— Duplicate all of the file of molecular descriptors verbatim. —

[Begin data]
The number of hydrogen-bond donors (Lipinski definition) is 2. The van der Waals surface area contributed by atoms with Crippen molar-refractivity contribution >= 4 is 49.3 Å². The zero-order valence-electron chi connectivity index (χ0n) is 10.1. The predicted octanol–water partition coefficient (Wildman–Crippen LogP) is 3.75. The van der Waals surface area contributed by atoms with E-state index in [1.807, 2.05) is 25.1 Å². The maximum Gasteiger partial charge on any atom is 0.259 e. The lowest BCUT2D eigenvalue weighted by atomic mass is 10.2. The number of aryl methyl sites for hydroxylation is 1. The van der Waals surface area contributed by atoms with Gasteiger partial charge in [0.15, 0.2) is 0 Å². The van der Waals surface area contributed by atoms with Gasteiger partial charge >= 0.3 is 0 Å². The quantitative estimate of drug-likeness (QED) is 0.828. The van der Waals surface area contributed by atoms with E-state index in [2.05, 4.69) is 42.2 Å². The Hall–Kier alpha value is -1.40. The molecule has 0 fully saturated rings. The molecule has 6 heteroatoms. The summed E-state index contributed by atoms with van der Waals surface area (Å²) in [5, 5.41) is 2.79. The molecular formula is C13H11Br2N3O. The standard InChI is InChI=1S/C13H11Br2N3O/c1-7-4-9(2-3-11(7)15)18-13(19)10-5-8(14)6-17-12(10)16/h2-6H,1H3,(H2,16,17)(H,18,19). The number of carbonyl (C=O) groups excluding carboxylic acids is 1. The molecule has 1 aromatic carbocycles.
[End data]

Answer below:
The number of hydrogen-bond donors (Lipinski definition) is 2. The van der Waals surface area contributed by atoms with Crippen molar-refractivity contribution >= 4 is 49.3 Å². The zero-order valence-electron chi connectivity index (χ0n) is 10.1. The predicted octanol–water partition coefficient (Wildman–Crippen LogP) is 3.75. The van der Waals surface area contributed by atoms with E-state index in [1.807, 2.05) is 25.1 Å². The maximum Gasteiger partial charge on any atom is 0.259 e. The lowest BCUT2D eigenvalue weighted by atomic mass is 10.2. The number of aryl methyl sites for hydroxylation is 1. The van der Waals surface area contributed by atoms with Gasteiger partial charge in [0.15, 0.2) is 0 Å². The van der Waals surface area contributed by atoms with Gasteiger partial charge >= 0.3 is 0 Å². The quantitative estimate of drug-likeness (QED) is 0.828. The van der Waals surface area contributed by atoms with E-state index in [2.05, 4.69) is 42.2 Å². The Hall–Kier alpha value is -1.40. The molecule has 0 fully saturated rings. The molecule has 6 heteroatoms. The summed E-state index contributed by atoms with van der Waals surface area (Å²) in [5, 5.41) is 2.79. The molecular formula is C13H11Br2N3O. The standard InChI is InChI=1S/C13H11Br2N3O/c1-7-4-9(2-3-11(7)15)18-13(19)10-5-8(14)6-17-12(10)16/h2-6H,1H3,(H2,16,17)(H,18,19). The number of carbonyl (C=O) groups excluding carboxylic acids is 1. The molecule has 1 aromatic carbocycles.